Saturday, 9 July 2016

Neither in nor out of the EU: stuck in the cat flap

This time last year, one of the leaders of the Leave campaign asked me to brief him with ideas for a Brexit strategy.

I started by saying, ‘Winning a Leave vote in the referendum is not our objective. Our objective is to take the UK out of the EU. Winning a Leave vote is merely part of our strategy to achieve that objective.’

Point one after that: if the Leave vote won, Britain would have to get out of the EU quickly or not at all. ‘Anything less than a rapid exit will risk the reversal of a Leave vote.’

I’d had too much experience of the Irish referendums to advise anything else.

The only safe, quick way out was, of course, the EEA-EFTA option as a half-way house. Richard North had long since spelt it out in detail. During that meeting with the Leave campaign leader, I spelt it out in brief.

The advice wasn’t taken, and now we are about to go into prolonged turmoil which will end with a fudge of Britain half-in and half-out of the EU – a position Lord Tebbit described a few months ago at a Bruges Group meeting as neither inside the house nor outside the house, but ‘caught in the cat-flap.’

Those of us who support Brexit have not yet achieved our objective. We’ve merely achieved the first part of our strategy.

This blog was just for the referendum. It ends today. Thanks to those of you who have read and commented during these last two months.

Meanwhile the real fight for Britain and its independence starts now. The referendum was just the warm-up.

Monday, 27 June 2016

I nominate the chairman of our Brexit negotiations. If we ever have Brexit.....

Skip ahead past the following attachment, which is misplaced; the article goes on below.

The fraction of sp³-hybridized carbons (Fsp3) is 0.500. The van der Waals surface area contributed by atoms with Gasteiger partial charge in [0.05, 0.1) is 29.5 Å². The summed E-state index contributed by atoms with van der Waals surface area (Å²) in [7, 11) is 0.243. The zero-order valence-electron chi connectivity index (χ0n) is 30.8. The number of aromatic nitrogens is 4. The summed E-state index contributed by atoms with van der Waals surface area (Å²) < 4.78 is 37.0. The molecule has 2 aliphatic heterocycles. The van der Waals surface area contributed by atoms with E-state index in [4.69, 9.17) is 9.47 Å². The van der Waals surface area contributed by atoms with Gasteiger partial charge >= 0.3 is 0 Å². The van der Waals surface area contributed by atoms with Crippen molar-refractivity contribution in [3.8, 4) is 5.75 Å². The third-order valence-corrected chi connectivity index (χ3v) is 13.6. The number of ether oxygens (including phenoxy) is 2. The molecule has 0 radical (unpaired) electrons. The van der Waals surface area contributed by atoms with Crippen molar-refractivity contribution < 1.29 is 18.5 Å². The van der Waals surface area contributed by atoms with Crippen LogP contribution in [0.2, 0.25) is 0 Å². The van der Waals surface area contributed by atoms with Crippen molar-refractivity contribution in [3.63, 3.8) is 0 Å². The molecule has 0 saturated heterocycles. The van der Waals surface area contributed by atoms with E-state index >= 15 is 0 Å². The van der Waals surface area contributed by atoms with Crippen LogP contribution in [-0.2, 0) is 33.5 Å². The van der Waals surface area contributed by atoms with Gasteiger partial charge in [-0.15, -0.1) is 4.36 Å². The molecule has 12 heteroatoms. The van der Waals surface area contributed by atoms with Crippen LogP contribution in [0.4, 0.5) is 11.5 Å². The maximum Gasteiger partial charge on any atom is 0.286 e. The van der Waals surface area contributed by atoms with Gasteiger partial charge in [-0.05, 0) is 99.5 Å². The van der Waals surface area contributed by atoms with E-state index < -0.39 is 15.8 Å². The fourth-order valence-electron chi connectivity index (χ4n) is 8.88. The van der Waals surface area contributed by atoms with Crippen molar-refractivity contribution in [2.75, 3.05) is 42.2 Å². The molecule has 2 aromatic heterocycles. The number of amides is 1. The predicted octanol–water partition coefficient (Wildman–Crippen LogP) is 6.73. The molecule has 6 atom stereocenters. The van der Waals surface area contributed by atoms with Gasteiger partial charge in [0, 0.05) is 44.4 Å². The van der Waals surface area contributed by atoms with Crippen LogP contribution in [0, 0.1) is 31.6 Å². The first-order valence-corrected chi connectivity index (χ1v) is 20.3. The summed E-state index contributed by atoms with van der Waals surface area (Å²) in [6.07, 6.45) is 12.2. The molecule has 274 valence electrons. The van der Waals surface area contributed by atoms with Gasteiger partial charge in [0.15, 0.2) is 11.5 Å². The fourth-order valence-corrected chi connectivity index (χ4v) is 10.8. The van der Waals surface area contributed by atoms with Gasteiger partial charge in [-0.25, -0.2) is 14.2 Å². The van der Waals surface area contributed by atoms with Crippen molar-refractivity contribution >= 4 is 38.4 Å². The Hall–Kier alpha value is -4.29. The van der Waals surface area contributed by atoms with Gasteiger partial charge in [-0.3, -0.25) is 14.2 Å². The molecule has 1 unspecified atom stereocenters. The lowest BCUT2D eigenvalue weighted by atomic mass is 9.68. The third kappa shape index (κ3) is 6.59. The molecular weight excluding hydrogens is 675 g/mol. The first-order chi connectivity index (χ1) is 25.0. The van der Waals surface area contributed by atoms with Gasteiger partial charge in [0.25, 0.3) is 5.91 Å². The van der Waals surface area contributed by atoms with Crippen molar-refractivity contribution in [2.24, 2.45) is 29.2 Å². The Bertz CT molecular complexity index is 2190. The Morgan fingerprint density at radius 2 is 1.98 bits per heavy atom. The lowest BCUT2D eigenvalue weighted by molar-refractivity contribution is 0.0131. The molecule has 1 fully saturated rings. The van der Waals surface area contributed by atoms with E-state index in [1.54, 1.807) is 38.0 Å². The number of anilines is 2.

Mervyn King, former governor of the Bank of England, was interviewed today on Radio 4’s the World at One. It was the most soothing thing I’ve heard in this whole referendum dust up.

King said fears on Brexit have been ‘overdone.’ The Remain camp treated voters ‘like idiots.’

As for the effects of Brexit, he said: ‘The countries that may well suffer more are not the UK but the rest of the European Union. Because what this will do is to re-enforce the impetus behind political parties in Europe who would like to get out of the euro area.’

‘What this will do I think more than anything else  is to create serious doubt about whether the euro area is a likely successful long term project. That’s the thing that is going to damage economies on the Continent.’

In its present form the euro ‘clearly is unsustainable.’

The interview has left me thinking King might be the man to chair the Brexit negotiations. That is, if we are to have Brexit negotiations. The powers are forming to reverse the Leave vote, but that is for another post.

Here is a link to the programme. King starts at 12.06.

He started by saying the statement by the Chancellor this morning, like the measured statement of the Prime Minister last Friday, were in contrast ‘with the slightly hysterical tone of some of the arguments that were put forward during the campaign.’

‘I think [voters] resisted this very strongly.’

People ‘didn’t want to be treated like fools. They could have listened to a rational argument. And there’s no doubt that leaving creates uncertainties. That was a powerful argument, but it didn’t help to exaggerate that argument by turning what were inevitably very speculative arguments into facts, £4,300 is the amount by which every household will be worse off…’

Are we heading for a recession? ‘We may, we may not.’

The markets today—truth in Project Fear? ‘No I think Project Fear went over the top. Sterling today, even after the fall, is roughly at the same level as it was in the middle of 2013 at a level the Bank of England and the Treasury then thought was necessary for the UK economy to rebalance … Sterling could not be at the levels it reached on Thursday night at midnight when people were speculating on the result, and hope to rebalance the UK economy. Some fall in sterling was inevitable.’

‘I don't think people should be particularly worried, markets move up, markets move down.’

‘We don't yet know where they will find their level and the whole aspect of volatility is that there is a trial and error process going on before markets discover what the right level of stock markets and exchange rates actually are.’

‘What we need is a bit of calm now, there's no reason for any of us to panic.’